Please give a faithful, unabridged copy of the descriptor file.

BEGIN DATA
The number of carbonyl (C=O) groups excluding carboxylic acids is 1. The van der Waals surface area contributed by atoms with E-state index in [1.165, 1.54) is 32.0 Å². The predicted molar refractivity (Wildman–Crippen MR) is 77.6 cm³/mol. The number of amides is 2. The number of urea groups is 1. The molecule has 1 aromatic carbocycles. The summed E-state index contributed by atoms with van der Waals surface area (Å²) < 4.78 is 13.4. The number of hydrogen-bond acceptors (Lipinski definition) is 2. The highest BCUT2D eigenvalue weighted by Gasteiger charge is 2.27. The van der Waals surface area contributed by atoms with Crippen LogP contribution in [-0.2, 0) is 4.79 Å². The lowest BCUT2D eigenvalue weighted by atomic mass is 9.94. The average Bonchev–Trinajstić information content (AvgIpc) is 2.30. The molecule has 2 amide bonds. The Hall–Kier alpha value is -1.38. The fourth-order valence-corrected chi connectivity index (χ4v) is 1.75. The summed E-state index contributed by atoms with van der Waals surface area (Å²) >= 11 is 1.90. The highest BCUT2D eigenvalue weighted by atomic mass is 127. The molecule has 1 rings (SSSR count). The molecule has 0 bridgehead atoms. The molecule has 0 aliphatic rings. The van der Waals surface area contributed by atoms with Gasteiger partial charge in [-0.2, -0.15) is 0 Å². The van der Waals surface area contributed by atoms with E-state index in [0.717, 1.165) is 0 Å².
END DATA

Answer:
The number of carbonyl (C=O) groups excluding carboxylic acids is 1. The van der Waals surface area contributed by atoms with E-state index in [1.165, 1.54) is 32.0 Å². The predicted molar refractivity (Wildman–Crippen MR) is 77.6 cm³/mol. The number of amides is 2. The number of urea groups is 1. The molecule has 1 aromatic carbocycles. The summed E-state index contributed by atoms with van der Waals surface area (Å²) < 4.78 is 13.4. The number of hydrogen-bond acceptors (Lipinski definition) is 2. The highest BCUT2D eigenvalue weighted by Gasteiger charge is 2.27. The van der Waals surface area contributed by atoms with Crippen LogP contribution in [-0.2, 0) is 4.79 Å². The lowest BCUT2D eigenvalue weighted by atomic mass is 9.94. The average Bonchev–Trinajstić information content (AvgIpc) is 2.30. The molecule has 2 amide bonds. The Hall–Kier alpha value is -1.38. The fourth-order valence-corrected chi connectivity index (χ4v) is 1.75. The summed E-state index contributed by atoms with van der Waals surface area (Å²) >= 11 is 1.90. The highest BCUT2D eigenvalue weighted by atomic mass is 127. The molecule has 1 rings (SSSR count). The molecule has 0 bridgehead atoms. The molecule has 0 aliphatic rings. The van der Waals surface area contributed by atoms with Gasteiger partial charge in [-0.2, -0.15) is 0 Å². The van der Waals surface area contributed by atoms with E-state index in [0.717, 1.165) is 0 Å².